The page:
After multiple delays, courtesy of COVID-19, Kenneth Branagh’s sequel to his Murder on the Orient Express adaptation is finally available in theaters. Recently, I finally watched the first installment which, for some reason, I never got around to watching when it was first released five years ago. While I enjoyed the film and found it entertaining and intriguing, I feel that the superior adaptation is the 1974 movie that director Sidney Lumet helmed.

Now, I have never managed to watch the 1978 version of Death on the Nile, but I certainly hope to do so someday. As for this new adaptation by Branagh, the film mostly disappoints. The movie takes way too long to get the story going and fails to offer any intriguing moments until the point when the murder mystery portion begins. On top of this, Branagh and screenwriter Michael Green have chosen to include some backstory on protagonist Hercule Poirot, which is rather tedious and pointless to say the least.

After this poorly conceived and written prologue, the movie flashes forward to a point in time following the events of the previous movie. Hercule Poirot (Branagh) has earned himself some much needed rest and relaxation. He finds himself in a lively London nightclub where he encounters some of the main players of his soon-to-be next murder mystery.

After meeting the charming and alluring Jacqueline de Bellefort (Emma Mackey), her fiancee Simon Doyle (Armie Hammer), and her good friend Linnet Ridgeway (Gal Gadot). Five years would pass before he would see these fascinating people again, and under some rather unusual circumstances. Poirot gets invited the lavish wedding between Linnet and Simon, which takes place in the exotic locale of Egypt. After the jilted ex-fiancee Jacqueline decides to crash the wedding, the newlyweds and their guests decide to take a boat cruise on the Nile. A trip, during which, one of the key players will get mysteriously murdered.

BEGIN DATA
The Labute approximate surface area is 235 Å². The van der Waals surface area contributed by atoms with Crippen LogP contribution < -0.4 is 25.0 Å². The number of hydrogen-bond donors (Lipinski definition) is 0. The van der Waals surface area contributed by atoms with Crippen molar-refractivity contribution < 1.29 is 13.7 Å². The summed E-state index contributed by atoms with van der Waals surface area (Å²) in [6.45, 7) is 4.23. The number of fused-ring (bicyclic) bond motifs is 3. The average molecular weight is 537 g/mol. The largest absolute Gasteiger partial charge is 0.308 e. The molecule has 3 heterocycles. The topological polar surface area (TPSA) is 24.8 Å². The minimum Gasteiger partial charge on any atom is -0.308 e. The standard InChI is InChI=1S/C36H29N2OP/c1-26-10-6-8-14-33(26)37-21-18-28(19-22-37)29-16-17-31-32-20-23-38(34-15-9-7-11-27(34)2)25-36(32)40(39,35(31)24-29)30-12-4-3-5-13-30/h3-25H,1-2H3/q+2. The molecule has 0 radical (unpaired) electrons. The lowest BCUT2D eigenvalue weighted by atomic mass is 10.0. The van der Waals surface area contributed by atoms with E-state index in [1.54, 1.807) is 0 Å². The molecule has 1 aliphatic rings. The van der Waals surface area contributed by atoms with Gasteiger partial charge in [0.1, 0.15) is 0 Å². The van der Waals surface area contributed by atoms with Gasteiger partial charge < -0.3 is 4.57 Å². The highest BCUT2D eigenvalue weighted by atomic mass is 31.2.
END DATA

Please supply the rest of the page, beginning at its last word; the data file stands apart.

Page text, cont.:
The good thing about Branagh’s Murder on the Orient Express is that it wastes little time and effectively introduces and develops the ensemble cast. That is exactly where this movie fails. The bloated and overly lengthy first acts definitely take away from keeping the audience invested in the characters that by the time the bloodshed begins it is rather difficult to care about any of these people.

Branagh may as well have begun his film with a video tour of Egypt, the Nile and the beautiful scenery the area has to offer. The first acts slog along at a dull pace and the development of all of the characters, save that of Hercule Poirot, is handled poorly. On top of this most of the actors perform rather poorly.

While Gal Gadot is usually charismatic and likable, her performance as Linnet Ridgeway is very dull, wooden, and weak. As Linnet’s husband, Simon Doyle, Hammer has his good moments, but also has some terrible ones where he ridiculously overacts. The movie has some okay work by Russell Brand, Ali Fazal, Dawn French, Rose Leslie, and Letitia Wright, but there is nothing about their acting here that deserves rave reviews.

Branagh is probably the main highlight, as he has very good grasp on the Hercule Poirot character, an intelligent, but snobby and pompous detective who always seems to solve his cases. Another high point is Sophie Okonedo who stars as sultry blues singer Salome Otterbourne. I also rather enjoyed the acting of Emma Mackey and Jennifer Saunders.

Now, after I just skewered this movie, for the most part, it probably seems strange that I gave it a rating of two stars. Regardless of the lousy beginning and midling middle, the murder mystery does have its moments, though it is mostly clear who the villain is. Still, I wanted to see how everything finally plays out. I did so, not because I actually cared about these characters, but because I wanted the satisfaction that I was correct.

And I was mostly correct. I cannot elaborate in the way I was incorrect, because that would spoil the movie. Let me just say, that it is fairly easy to figure out some of what actually happens. This is yet another failure from a movie that should also have surprises, twists, and turns. The only way that this movie surprises is that the studio still went with a theatrical release and didn’t go straight to streaming.

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